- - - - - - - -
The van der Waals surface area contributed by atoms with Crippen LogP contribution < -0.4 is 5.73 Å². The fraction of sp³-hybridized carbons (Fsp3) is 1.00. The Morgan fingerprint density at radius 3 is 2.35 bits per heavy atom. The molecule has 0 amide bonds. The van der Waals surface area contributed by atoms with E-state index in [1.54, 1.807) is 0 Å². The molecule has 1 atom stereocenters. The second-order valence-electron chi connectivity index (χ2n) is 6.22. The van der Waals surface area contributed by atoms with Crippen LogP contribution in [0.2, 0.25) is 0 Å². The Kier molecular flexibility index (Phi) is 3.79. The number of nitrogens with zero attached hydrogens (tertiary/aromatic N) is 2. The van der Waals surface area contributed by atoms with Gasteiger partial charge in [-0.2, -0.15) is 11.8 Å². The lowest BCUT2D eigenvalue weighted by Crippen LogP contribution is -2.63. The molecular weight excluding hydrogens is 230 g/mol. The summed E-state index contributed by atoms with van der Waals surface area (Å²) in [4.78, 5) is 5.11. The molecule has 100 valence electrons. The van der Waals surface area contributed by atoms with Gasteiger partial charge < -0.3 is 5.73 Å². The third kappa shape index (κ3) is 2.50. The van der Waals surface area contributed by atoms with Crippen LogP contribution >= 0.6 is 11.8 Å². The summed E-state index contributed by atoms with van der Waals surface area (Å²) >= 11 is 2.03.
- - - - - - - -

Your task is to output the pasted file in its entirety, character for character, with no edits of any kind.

The van der Waals surface area contributed by atoms with Crippen LogP contribution < -0.4 is 5.73 Å². The fraction of sp³-hybridized carbons (Fsp3) is 1.00. The Morgan fingerprint density at radius 3 is 2.35 bits per heavy atom. The molecule has 0 amide bonds. The van der Waals surface area contributed by atoms with E-state index in [1.54, 1.807) is 0 Å². The molecule has 1 atom stereocenters. The second-order valence-electron chi connectivity index (χ2n) is 6.22. The van der Waals surface area contributed by atoms with Crippen LogP contribution in [0.2, 0.25) is 0 Å². The Kier molecular flexibility index (Phi) is 3.79. The number of nitrogens with zero attached hydrogens (tertiary/aromatic N) is 2. The van der Waals surface area contributed by atoms with Gasteiger partial charge in [-0.2, -0.15) is 11.8 Å². The lowest BCUT2D eigenvalue weighted by Crippen LogP contribution is -2.63. The molecular weight excluding hydrogens is 230 g/mol. The summed E-state index contributed by atoms with van der Waals surface area (Å²) in [4.78, 5) is 5.11. The molecule has 100 valence electrons. The van der Waals surface area contributed by atoms with Gasteiger partial charge < -0.3 is 5.73 Å². The third kappa shape index (κ3) is 2.50. The van der Waals surface area contributed by atoms with Crippen LogP contribution >= 0.6 is 11.8 Å². The summed E-state index contributed by atoms with van der Waals surface area (Å²) >= 11 is 2.03.